Music

17 People in Music Tell Us How the Industry Is Coping Right Now

by Erica Russell

The music industry is scrambling to adapt as the novel coronavirus pandemic — and the subsequent, near-overnight changes to everyday life and work culture that have come with it — infiltrates all corners of the business and beyond.

The necessity for social distancing to aid in slowing the spread of COVID-19, especially to high-risk people like the elderly and immunocompromised, has resulted in an unprecedented concert, event and tour blackout, as well as a wave of other ripple effects.

The Jonas Brothers pulled the plug on their planned April Las Vegas residency. May 2020 Pride events across the country have been put on hold. Coachella has been pushed back to October following the outright cancellations of large-scale events like SXSW. Highly anticipated global concerts and tours from major artists, from Billie Eilish to BTS, have been partially or entirely rescheduled, canceled or postponed, drawing a curtain of uncertainty over the state of live music. As venues go dark, artists and fans alike are left wondering when things will go back to normal, as well as how to continue creating and consuming responsibly in the interim.

But world-famous pop stars aren't the only creatives affected by the music biz's unprecedented near-shutdown. Anxiety among independent artists and freelance music industry workers, in particular, continues to mount, with many fearing for their livelihoods as income-making activities, like touring, selling merchandise and writing sessions, slow down or altogether halt. The trickle-down impacts that the pandemic could have on the music industry on both a macro- and micro-level is concerning: It's not just musicians affected, but an entire ecosystem of creatives, technicians and workers, from makeup artists and producers to event venue staff and publicists.

And yet, amid the disquiet, a collective feeling of hope, resolve and optimism has emerged in online communities. Music industry workers have swiftly mobilized, banding together to create a sense of solidarity and togetherness; build systems of support; and share resources, like the comprehensive COVID-19 & Freelance Artists Resources master list that's been circulating on social media.

Unwilling to artistically stagnate and determined to spread joy and distraction to homebound fans, countless music-makers have taken to various live streaming apps, from Instagram to TikTok and Twitch, for impromptu acoustic performances and digital concerts, as well as fan Q&As and other displays of creative expression. Meanwhile, efforts to launch fundraisers and the distribution of lists containing Venmo/Paypal accounts to collect relief for technicians, service workers and freelancers affected, show both the scale of the coronavirus' impact as well as the growing unity between music industry workers and consumers. This Friday, Bandcamp will waive revenue on all purchases, giving 100 percent of revenue to artists.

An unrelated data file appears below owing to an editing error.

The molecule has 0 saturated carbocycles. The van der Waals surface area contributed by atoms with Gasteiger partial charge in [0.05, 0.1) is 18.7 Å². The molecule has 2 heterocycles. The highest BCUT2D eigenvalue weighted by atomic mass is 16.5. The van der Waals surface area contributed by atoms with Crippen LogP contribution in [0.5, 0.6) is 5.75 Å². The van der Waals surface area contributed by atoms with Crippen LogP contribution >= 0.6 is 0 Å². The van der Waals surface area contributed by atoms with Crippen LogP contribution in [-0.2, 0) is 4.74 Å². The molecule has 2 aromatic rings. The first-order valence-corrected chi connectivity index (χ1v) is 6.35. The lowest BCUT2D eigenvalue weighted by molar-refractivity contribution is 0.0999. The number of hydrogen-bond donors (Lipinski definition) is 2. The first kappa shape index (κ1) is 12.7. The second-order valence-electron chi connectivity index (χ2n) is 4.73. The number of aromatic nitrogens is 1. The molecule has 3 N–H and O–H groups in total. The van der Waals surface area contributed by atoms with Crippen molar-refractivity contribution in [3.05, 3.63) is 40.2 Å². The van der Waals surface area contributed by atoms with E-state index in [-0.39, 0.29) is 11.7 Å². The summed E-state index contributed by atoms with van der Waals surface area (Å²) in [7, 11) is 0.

A recurring theme among those in the music industry has emerged: the increased need for social support and camaraderie, even in this time of imperative physical isolation. Workers are calling for their peers and colleagues to check in with friends, collaborate and connect digitally, use FaceTime/video conferencing and, yes, even phone calls to ward off loneliness and maintain a sense of community.

While it's unclear what the music field will look like when the coronavirus outbreak recedes and business-as-usual resumes, to whatever degree that implies, one thing's certain: The talented industry of people who create, promote, support, and deliver our beloved music to us are making noise — and it's more important than ever to listen.

Below, 16 individuals who work across the music industry — from pop stars to door staff — share their personal stories, concerns, advice and optimism about the state of music in the wake of the coronavirus.

Chester Lockhart, independent artist and nightlife host

"It's so expensive to be an independent artist. There's a lot of money that goes into promo, or that goes into light, sound, tech, mixing and everything. The music aspect of it, the singing, unfortunately, it really doesn't make that much money in proportion to how much you have to put into it. The primary income for most independent artists, and most artists period, is touring and merch sales. And think about the prep: People who were in rehearsals and on tour right now, those artists have to figure out payroll for dancers, for any other musicians on tour, all the flights that had to be booked and canceled, all the hotels that were booked and had to be canceled, the bus rental — it's a huge investment … The day that Coachella got canceled is the day all this felt really real. Two hours after that, every single one of my gigs for the next two months got canceled.

"For now, I think that being creative, no matter what, is cathartic. We're already feeling the economic impact. I think the release to that is to consume art, create art in whatever way and channel that. That's how we're gonna get through it. We should also reach out to each other and do things online to stay connected. Soju and I normally throw a queer K-pop party called Seoul Train. We've had to cancel the upcoming dates in April and possibly beyond, and we're trying to figure out ways to bring content to people that involves gathering and dancing. We're trying to figure out how to do a live chat version… The most productive thing we can do right now is create whatever art you wanna make and reach out to people and friends."